Use this URL to cite or link to this record in EThOS: http://ethos.bl.uk/OrderDetails.do?uin=uk.bl.ethos.556384
Title: "Have you really read Job? Read him, read him again and again" : Kierkegaard, Vischer, and Barth on the book of Job
Author: Lewis, Andrew Zack
Awarding Body: University of St Andrews
Current Institution: University of St Andrews
Date of Award: 2011
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Abstract:
This thesis explores the reception history of the book of Job, particularly in Søren Kierkegaard's Three Upbuilding Discourses and Repetition, Wilhelm Vischer's “Hiob, ein Zeuge Jesu Christi,” and Karl Barth's Church Dogmatics. It examines the hermeneutical presuppositions of these three scholars and how the scholars themselves fit into the history of interpretation, showing that they use a post-critical allegorical interpretation in order to explore the freedom of God and humanity. Chapter one offers a defense of using reception history in biblical studies. By walking through Mikhail Bakhtin's theories on great time and the chronotope, it argues that great texts continue to live and grow even after their completion and canonization. During this “afterlife,” their meaning expands as more readers participate in their interpretations. Chapter two examines the afterlife of the book of Job in the hands of Christian exegetes, focusing on allegory and freedom in the interpretations by Gregory the Great, Thomas Aquinas, Martin Luther, John Calvin, and Immanuel Kant. Chapter three looks at the unusual and rich interpretations of Job by Kierkegaard—the autonymous upbuilding discourse on Job's response to his suffering in the prologue and the novella Repetition as an interpretation of the dialogue between Job and his friends. Chapter four examines the interpretation of the book of Job in Vischer's mini-commentary. Vischer sees the character of Job as one whose devotion to God goes beyond the laws that God purveys and the doctrine that seeks to explain God. Referring specifically to the works of Kierkegaard and Vischer, Karl Barth's work on Job—the focus of chapter five—sees the book of Job as illustrative of Jesus Christ's relationship to God and humanity. All three scholars incorporated allegory while ruminating on the freedom of God in the book of Job. The final chapter evaluates their interpretations while addressing their similarities and differences.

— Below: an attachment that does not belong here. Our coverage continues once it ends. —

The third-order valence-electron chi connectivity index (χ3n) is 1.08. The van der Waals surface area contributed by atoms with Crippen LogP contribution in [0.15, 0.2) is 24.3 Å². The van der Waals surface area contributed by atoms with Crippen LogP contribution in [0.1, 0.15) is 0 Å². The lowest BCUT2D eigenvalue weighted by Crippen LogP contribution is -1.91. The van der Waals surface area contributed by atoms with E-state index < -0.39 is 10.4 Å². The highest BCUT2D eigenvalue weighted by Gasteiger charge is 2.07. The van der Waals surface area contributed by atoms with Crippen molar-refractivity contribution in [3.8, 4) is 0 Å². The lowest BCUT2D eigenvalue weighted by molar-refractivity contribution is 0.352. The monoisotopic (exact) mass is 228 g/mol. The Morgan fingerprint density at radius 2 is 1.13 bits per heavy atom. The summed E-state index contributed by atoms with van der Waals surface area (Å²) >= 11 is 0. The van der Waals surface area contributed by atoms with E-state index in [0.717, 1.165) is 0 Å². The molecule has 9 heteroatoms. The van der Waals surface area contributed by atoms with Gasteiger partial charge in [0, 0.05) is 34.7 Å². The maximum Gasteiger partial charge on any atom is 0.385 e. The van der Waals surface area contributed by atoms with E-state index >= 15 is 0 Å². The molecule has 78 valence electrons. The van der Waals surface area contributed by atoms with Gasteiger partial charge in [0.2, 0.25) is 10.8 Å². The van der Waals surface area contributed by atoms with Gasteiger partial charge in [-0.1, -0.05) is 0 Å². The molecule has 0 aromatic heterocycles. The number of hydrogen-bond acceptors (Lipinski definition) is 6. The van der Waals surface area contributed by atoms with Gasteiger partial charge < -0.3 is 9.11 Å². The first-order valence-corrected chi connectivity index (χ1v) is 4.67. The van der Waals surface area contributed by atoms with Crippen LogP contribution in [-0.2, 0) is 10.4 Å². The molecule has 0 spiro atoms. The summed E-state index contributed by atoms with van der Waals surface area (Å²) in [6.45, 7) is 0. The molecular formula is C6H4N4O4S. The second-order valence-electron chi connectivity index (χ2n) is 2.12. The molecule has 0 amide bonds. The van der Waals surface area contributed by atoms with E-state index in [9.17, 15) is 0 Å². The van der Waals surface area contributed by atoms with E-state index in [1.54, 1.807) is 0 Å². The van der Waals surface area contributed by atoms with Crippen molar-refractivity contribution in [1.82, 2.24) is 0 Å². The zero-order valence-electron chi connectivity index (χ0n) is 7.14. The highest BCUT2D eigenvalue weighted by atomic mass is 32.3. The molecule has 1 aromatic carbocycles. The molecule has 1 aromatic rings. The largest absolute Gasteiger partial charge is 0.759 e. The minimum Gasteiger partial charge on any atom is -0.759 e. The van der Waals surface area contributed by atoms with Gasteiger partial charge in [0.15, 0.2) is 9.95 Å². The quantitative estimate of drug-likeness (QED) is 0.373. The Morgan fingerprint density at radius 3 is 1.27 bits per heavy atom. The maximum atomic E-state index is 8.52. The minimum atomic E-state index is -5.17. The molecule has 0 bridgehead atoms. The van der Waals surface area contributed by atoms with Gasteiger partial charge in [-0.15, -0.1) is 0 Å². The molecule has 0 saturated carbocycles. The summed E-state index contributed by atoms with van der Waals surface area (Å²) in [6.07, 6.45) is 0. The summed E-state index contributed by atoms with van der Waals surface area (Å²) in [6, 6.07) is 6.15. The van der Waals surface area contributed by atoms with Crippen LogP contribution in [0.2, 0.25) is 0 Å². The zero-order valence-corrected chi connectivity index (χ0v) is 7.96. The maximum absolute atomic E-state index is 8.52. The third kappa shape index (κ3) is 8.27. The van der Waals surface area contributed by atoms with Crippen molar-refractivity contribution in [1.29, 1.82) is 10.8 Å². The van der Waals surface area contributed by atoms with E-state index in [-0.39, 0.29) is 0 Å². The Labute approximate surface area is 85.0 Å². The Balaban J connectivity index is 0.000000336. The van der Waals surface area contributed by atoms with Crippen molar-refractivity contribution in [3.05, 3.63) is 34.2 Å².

Supervisor: Elliott, Mark. Sponsor: Not available
Qualification Name: Thesis (Ph.D.) Qualification Level: Doctoral
EThOS ID: uk.bl.ethos.556384  DOI: Not available
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